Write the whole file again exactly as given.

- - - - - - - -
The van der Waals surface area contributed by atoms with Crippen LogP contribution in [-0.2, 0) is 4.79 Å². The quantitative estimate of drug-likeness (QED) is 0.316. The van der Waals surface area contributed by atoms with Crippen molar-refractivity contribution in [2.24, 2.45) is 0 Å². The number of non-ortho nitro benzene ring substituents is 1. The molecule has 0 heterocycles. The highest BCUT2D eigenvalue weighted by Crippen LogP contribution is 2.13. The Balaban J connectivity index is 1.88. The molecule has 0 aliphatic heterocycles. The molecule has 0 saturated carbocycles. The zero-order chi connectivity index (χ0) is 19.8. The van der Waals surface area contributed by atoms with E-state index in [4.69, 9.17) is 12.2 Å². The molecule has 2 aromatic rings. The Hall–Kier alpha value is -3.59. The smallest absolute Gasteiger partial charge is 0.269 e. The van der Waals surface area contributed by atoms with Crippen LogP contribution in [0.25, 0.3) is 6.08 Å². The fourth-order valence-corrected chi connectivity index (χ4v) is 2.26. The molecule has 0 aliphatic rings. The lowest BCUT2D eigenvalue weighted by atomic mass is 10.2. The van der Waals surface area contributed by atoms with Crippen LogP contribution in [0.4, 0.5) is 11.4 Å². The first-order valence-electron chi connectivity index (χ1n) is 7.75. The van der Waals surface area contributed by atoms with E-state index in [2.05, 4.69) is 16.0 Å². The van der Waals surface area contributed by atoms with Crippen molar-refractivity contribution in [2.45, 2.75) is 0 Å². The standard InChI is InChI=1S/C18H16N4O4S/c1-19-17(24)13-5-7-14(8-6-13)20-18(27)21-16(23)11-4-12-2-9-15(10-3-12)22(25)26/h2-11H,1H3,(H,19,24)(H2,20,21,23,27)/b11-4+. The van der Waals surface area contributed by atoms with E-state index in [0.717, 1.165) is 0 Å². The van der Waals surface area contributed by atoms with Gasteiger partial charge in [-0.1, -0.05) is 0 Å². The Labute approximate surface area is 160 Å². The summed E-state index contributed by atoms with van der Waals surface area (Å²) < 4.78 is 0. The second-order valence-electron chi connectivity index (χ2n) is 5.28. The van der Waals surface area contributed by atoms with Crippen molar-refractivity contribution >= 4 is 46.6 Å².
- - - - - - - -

The van der Waals surface area contributed by atoms with Crippen LogP contribution in [-0.2, 0) is 4.79 Å². The quantitative estimate of drug-likeness (QED) is 0.316. The van der Waals surface area contributed by atoms with Crippen molar-refractivity contribution in [2.24, 2.45) is 0 Å². The number of non-ortho nitro benzene ring substituents is 1. The molecule has 0 heterocycles. The highest BCUT2D eigenvalue weighted by Crippen LogP contribution is 2.13. The Balaban J connectivity index is 1.88. The molecule has 0 aliphatic heterocycles. The molecule has 0 saturated carbocycles. The zero-order chi connectivity index (χ0) is 19.8. The van der Waals surface area contributed by atoms with E-state index in [4.69, 9.17) is 12.2 Å². The molecule has 2 aromatic rings. The Hall–Kier alpha value is -3.59. The smallest absolute Gasteiger partial charge is 0.269 e. The van der Waals surface area contributed by atoms with Crippen LogP contribution in [0.25, 0.3) is 6.08 Å². The fourth-order valence-corrected chi connectivity index (χ4v) is 2.26. The molecule has 0 aliphatic rings. The lowest BCUT2D eigenvalue weighted by atomic mass is 10.2. The van der Waals surface area contributed by atoms with Crippen LogP contribution in [0.4, 0.5) is 11.4 Å². The first-order valence-electron chi connectivity index (χ1n) is 7.75. The van der Waals surface area contributed by atoms with E-state index in [2.05, 4.69) is 16.0 Å². The van der Waals surface area contributed by atoms with Crippen molar-refractivity contribution in [2.45, 2.75) is 0 Å². The standard InChI is InChI=1S/C18H16N4O4S/c1-19-17(24)13-5-7-14(8-6-13)20-18(27)21-16(23)11-4-12-2-9-15(10-3-12)22(25)26/h2-11H,1H3,(H,19,24)(H2,20,21,23,27)/b11-4+. The van der Waals surface area contributed by atoms with E-state index in [0.717, 1.165) is 0 Å². The van der Waals surface area contributed by atoms with Gasteiger partial charge in [-0.1, -0.05) is 0 Å². The Labute approximate surface area is 160 Å². The summed E-state index contributed by atoms with van der Waals surface area (Å²) < 4.78 is 0. The second-order valence-electron chi connectivity index (χ2n) is 5.28. The van der Waals surface area contributed by atoms with Crippen molar-refractivity contribution >= 4 is 46.6 Å².